Thursday, March 7, 2013

Subsequent Termination Petitions

When an Employer is unsuccessful in the litigation of a Termination petition, the Employer may pursue the remedy of termination in a subsequent proceeding. The Employer burden of proof is to establish by unequivocal and competent medical evidence that the workers' disability has ceased or that any remaining disability is not related to the work injury.

An interesting issue arises when the second Employer medical expert does not describe the "work injury" in the same manner as the prior WCJ decision. This discrepancy may imperil the termination request.

Julio PazyMino v. WCAB (Crime Prevention Association) at No. 1659 C. D. 2012, an unreported panel decision of the Commonwealth Court of Pennsylvania, authored by Judge Colins on
February 26, 2013 discussed this issue.

*The procedural history of this case is lengthy. For this discussion, we will abbreviate the details*

Procedural & Factual History

June 2000 Injury, trip and fall. Employee was director of this non-profit in a sedentary.
He continued to work and receive medical care.
September 2003 He reduced his work hours and filed a Modification petition.
An NCP was issued for a "Lumbar strain & sprain".
December 2003 Employer files Termination petition.

October 2004 First WCJ decision, deny Termination.
Modification granted, Partial disability benefits awarded.
WCJ found injury caused pre-existing stenosis to become "truly symptomatic with nerve involvement", radiculopathy was evidence of recent trauma, not from a chronic problem.

July 2006 Employee work 1.5 hours per day, placed on inactive status, Total disability was paid.

April 2006 IME Dr. Malumed, Employee fully recovered.
Employer file Termination petition.

April 2008 Second WCJ decision, grant Termination.
Found Employee recovered from lumbar strain & sprain, and radiculopathy.
Problem: Second WCJ did not consider "stenosis" to be part of work injury.

February 2010 Commonwealth Court vacated & remanded termination petition as Second WCJ did not include aggravation of pre-existing stenosis as part of accepted work injury.

February 2011 Second WCJ remand order, new findings, grant Termination.
Based upon Dr. Malumad opinions Employee fully recovered from work injuries including aggravation of stenosis.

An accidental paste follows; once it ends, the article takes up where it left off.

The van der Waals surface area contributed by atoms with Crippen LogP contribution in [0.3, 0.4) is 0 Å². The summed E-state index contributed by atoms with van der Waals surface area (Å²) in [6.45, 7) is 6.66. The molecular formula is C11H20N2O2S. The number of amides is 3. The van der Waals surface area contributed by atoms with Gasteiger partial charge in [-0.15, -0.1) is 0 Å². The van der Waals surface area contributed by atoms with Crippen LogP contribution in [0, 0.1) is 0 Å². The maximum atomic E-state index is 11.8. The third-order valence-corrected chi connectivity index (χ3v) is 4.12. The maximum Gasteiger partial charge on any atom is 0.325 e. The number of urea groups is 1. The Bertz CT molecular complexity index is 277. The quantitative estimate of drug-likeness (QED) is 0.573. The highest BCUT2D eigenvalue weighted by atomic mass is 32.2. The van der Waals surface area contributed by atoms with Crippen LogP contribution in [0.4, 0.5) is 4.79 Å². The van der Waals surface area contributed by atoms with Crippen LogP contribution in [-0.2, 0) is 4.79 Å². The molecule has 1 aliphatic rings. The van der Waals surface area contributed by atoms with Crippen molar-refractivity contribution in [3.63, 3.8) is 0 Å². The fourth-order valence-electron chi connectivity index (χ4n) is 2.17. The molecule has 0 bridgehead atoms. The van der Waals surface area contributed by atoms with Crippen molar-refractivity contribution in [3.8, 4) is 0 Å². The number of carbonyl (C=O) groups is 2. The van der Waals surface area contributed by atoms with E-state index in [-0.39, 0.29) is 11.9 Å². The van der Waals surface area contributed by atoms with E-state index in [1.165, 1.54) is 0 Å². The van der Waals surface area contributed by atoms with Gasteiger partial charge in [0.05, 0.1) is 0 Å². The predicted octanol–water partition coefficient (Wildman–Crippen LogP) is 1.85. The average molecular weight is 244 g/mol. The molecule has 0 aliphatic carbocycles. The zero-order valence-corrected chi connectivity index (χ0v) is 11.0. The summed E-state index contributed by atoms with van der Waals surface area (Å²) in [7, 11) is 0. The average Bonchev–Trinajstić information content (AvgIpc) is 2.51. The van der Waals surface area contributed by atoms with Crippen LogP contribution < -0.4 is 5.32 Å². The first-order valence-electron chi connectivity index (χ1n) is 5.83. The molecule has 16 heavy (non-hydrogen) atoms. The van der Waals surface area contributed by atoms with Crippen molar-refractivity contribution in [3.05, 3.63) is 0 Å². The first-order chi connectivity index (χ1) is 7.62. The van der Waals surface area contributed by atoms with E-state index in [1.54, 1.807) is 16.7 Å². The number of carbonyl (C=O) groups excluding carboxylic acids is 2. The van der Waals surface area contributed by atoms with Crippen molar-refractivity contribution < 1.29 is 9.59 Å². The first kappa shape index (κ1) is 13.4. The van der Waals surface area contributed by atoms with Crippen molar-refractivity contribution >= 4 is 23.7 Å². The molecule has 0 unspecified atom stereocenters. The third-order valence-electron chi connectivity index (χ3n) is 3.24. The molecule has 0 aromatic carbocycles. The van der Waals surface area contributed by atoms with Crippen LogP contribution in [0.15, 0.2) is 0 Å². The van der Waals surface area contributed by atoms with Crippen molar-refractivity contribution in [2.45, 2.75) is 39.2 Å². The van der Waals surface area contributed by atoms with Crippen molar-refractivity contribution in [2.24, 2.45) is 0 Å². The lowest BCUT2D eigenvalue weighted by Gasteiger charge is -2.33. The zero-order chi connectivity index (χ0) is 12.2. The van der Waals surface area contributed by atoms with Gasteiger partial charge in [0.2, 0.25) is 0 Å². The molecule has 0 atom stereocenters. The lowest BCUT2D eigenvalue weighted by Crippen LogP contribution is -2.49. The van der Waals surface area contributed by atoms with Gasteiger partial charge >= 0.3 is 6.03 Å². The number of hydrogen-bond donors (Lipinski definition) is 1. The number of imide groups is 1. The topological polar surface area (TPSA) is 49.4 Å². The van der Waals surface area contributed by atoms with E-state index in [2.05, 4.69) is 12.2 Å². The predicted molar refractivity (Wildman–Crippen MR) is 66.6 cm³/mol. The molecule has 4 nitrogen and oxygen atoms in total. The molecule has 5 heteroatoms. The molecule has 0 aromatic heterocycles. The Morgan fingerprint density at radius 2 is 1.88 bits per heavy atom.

Employee still had chronic back pain from pre-existing stenosis BUT it was the result of the normal progression of his pre-existing stenosis, not the work-related "aggravation" of the stenosis.

Commonwealth Court affirmed the Termination order.

Second WCJ found Employer medical evidence was credible.

Employee argued Dr Malumed testimony was not legally competent to support a termination as he did not acknowledge the accepted work injuries. He did not believe that Employee sustained any injury beyond the lumbar strain & sprain.
An Employer may not re-litigate the scope or extent of the accepted injury in a subsequent proceeding.
A Medical opinion is not legally competant if it does not acknowledge the accepted work injury and opine the worker recovered from those injuries.

Dr Malumed specifically addressed all of the components of the accepted work injuries - the radiculopathy; the aggravation of stenosis - he opined Employee fully recovered, when asked a hypothetical question .
Dr. Malumed apparently held the opinion that Employee's chronic back pain was the result of the progressive worsening of the pre-exisiting stenosis, he did not relate those symptoms to the work trauma.

These opinions were deemed to not conflict, as the First WCJ expanded the work injury to "only" include the pre-existing stenosis become "symptomatic". The work injury did not change or aggravate the stenosis itself, it only made it symptomatic. Dr. Malumed believed there was a full recovery from the work related injuries, employee's condition had improved, there were no more radicular findings.

"There is no requirement, however, that the medical expert believe that the claimant actually suffered the accepted injuries or believe that the accepted work injuries were in fact work-related."
slip opinion page 10.
***{My understanding of past case law was that the medical expert had to accept the description of
       the accepted work injury... this case puts a new twist on that analysis}

"It is well established that medical expert testimony that specifically addresses the accepted work injuries and unequivocally opines that the claimant has recovered from those injuries is competent and sufficient to support the termination of benefits, even though the expert does not believe the injuries occurred or were the result of the work-related accident."
slip opinion page 10, citing O'Neill v. WCAB (News Corp. Ltd.)(Pa. Cmwlth. 2011).

Practice Pointers:

1. It is imperative that the examining medical expert have an accurate description of the work injury, including any modifications by prior agreements or WCJ decisions. Do not rely upon the accuracy of the original NCP description.

2. A prior WCJ decision may "modify" and/or "amend" the description of injury, based upon the evidence presented, even in the absence of a Claimant Review petition.

3. When pursuing a subsequent Termination petition, assess whether there is an advantage to having the same medical expert perform serial examinations and be in the position to comment upon any change in the worker's physical condition.

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